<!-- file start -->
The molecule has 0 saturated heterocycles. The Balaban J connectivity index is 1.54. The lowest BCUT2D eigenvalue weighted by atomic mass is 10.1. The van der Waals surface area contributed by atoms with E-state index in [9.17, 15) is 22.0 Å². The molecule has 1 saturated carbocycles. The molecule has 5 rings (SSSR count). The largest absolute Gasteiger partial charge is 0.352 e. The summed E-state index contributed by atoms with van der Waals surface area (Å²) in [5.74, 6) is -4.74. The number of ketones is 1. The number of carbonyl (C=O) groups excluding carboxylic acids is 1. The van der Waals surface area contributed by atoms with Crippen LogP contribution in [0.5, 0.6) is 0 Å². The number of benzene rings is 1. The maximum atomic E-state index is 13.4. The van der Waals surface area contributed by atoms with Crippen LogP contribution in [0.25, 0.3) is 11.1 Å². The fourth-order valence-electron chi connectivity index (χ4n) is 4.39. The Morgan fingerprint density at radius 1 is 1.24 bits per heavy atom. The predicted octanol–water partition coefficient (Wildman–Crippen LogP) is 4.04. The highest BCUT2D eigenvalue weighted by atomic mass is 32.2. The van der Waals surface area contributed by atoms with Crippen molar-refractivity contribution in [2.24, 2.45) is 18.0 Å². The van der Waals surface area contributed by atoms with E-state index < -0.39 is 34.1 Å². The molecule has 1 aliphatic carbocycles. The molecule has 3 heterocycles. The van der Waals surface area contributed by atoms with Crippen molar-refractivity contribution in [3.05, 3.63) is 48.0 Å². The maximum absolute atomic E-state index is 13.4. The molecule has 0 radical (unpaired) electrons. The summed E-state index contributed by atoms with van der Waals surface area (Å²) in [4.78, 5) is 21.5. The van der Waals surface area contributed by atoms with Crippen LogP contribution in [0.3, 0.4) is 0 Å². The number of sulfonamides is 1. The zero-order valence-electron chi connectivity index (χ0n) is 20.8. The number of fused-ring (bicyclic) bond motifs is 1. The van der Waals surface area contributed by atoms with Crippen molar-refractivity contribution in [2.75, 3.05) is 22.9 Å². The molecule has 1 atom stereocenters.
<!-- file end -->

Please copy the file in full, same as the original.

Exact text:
The molecule has 0 saturated heterocycles. The Balaban J connectivity index is 1.54. The lowest BCUT2D eigenvalue weighted by atomic mass is 10.1. The van der Waals surface area contributed by atoms with E-state index in [9.17, 15) is 22.0 Å². The molecule has 1 saturated carbocycles. The molecule has 5 rings (SSSR count). The largest absolute Gasteiger partial charge is 0.352 e. The summed E-state index contributed by atoms with van der Waals surface area (Å²) in [5.74, 6) is -4.74. The number of ketones is 1. The number of carbonyl (C=O) groups excluding carboxylic acids is 1. The van der Waals surface area contributed by atoms with Crippen LogP contribution in [0.5, 0.6) is 0 Å². The number of benzene rings is 1. The maximum atomic E-state index is 13.4. The van der Waals surface area contributed by atoms with Crippen LogP contribution in [0.25, 0.3) is 11.1 Å². The fourth-order valence-electron chi connectivity index (χ4n) is 4.39. The Morgan fingerprint density at radius 1 is 1.24 bits per heavy atom. The predicted octanol–water partition coefficient (Wildman–Crippen LogP) is 4.04. The highest BCUT2D eigenvalue weighted by atomic mass is 32.2. The van der Waals surface area contributed by atoms with Crippen molar-refractivity contribution in [2.24, 2.45) is 18.0 Å². The van der Waals surface area contributed by atoms with E-state index < -0.39 is 34.1 Å². The molecule has 1 aliphatic carbocycles. The molecule has 3 heterocycles. The van der Waals surface area contributed by atoms with Crippen molar-refractivity contribution in [3.05, 3.63) is 48.0 Å². The maximum absolute atomic E-state index is 13.4. The molecule has 0 radical (unpaired) electrons. The summed E-state index contributed by atoms with van der Waals surface area (Å²) in [4.78, 5) is 21.5. The van der Waals surface area contributed by atoms with Crippen LogP contribution in [0.3, 0.4) is 0 Å². The number of sulfonamides is 1. The zero-order valence-electron chi connectivity index (χ0n) is 20.8. The number of fused-ring (bicyclic) bond motifs is 1. The van der Waals surface area contributed by atoms with Crippen molar-refractivity contribution in [2.75, 3.05) is 22.9 Å². The molecule has 1 atom stereocenters.